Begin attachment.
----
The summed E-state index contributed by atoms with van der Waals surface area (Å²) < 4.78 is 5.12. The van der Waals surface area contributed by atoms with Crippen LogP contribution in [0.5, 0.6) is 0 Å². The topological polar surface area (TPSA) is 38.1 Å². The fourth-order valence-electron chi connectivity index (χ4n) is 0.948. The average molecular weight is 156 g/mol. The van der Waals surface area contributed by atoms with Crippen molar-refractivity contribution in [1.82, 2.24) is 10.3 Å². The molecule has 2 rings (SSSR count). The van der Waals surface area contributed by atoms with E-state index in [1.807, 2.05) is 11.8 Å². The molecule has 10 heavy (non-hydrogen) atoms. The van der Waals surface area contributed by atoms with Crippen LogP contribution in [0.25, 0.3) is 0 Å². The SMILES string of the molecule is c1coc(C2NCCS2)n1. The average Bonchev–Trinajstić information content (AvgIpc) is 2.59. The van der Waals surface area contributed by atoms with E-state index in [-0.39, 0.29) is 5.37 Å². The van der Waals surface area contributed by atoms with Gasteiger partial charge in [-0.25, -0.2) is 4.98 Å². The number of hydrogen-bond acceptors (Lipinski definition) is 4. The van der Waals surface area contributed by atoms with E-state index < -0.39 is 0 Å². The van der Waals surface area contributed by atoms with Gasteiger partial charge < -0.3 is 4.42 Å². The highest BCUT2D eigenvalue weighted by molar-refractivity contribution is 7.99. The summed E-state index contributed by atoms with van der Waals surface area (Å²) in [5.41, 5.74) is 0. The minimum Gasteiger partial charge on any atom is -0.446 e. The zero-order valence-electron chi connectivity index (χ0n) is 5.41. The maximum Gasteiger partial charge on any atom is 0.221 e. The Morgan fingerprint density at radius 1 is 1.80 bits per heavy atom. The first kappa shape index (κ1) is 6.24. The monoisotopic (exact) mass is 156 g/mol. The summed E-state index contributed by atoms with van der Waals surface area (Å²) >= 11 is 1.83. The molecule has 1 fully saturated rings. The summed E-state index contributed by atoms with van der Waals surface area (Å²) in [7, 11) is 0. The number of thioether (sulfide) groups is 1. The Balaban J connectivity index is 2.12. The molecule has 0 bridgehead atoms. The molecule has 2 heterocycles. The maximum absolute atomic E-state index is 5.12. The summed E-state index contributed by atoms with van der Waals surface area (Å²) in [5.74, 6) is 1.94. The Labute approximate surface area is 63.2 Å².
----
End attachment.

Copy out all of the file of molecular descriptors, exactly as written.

The summed E-state index contributed by atoms with van der Waals surface area (Å²) < 4.78 is 5.12. The van der Waals surface area contributed by atoms with Crippen LogP contribution in [0.5, 0.6) is 0 Å². The topological polar surface area (TPSA) is 38.1 Å². The fourth-order valence-electron chi connectivity index (χ4n) is 0.948. The average molecular weight is 156 g/mol. The van der Waals surface area contributed by atoms with Crippen molar-refractivity contribution in [1.82, 2.24) is 10.3 Å². The molecule has 2 rings (SSSR count). The van der Waals surface area contributed by atoms with E-state index in [1.807, 2.05) is 11.8 Å². The molecule has 10 heavy (non-hydrogen) atoms. The van der Waals surface area contributed by atoms with Crippen LogP contribution in [0.25, 0.3) is 0 Å². The SMILES string of the molecule is c1coc(C2NCCS2)n1. The average Bonchev–Trinajstić information content (AvgIpc) is 2.59. The van der Waals surface area contributed by atoms with E-state index in [-0.39, 0.29) is 5.37 Å². The van der Waals surface area contributed by atoms with Gasteiger partial charge in [-0.25, -0.2) is 4.98 Å². The number of hydrogen-bond acceptors (Lipinski definition) is 4. The van der Waals surface area contributed by atoms with E-state index < -0.39 is 0 Å². The van der Waals surface area contributed by atoms with Gasteiger partial charge < -0.3 is 4.42 Å². The highest BCUT2D eigenvalue weighted by molar-refractivity contribution is 7.99. The summed E-state index contributed by atoms with van der Waals surface area (Å²) in [5.41, 5.74) is 0. The minimum Gasteiger partial charge on any atom is -0.446 e. The zero-order valence-electron chi connectivity index (χ0n) is 5.41. The maximum Gasteiger partial charge on any atom is 0.221 e. The Morgan fingerprint density at radius 1 is 1.80 bits per heavy atom. The first kappa shape index (κ1) is 6.24. The monoisotopic (exact) mass is 156 g/mol. The summed E-state index contributed by atoms with van der Waals surface area (Å²) >= 11 is 1.83. The molecule has 1 fully saturated rings. The summed E-state index contributed by atoms with van der Waals surface area (Å²) in [7, 11) is 0. The number of thioether (sulfide) groups is 1. The Balaban J connectivity index is 2.12. The molecule has 0 bridgehead atoms. The molecule has 2 heterocycles. The maximum absolute atomic E-state index is 5.12. The summed E-state index contributed by atoms with van der Waals surface area (Å²) in [5.74, 6) is 1.94. The Labute approximate surface area is 63.2 Å².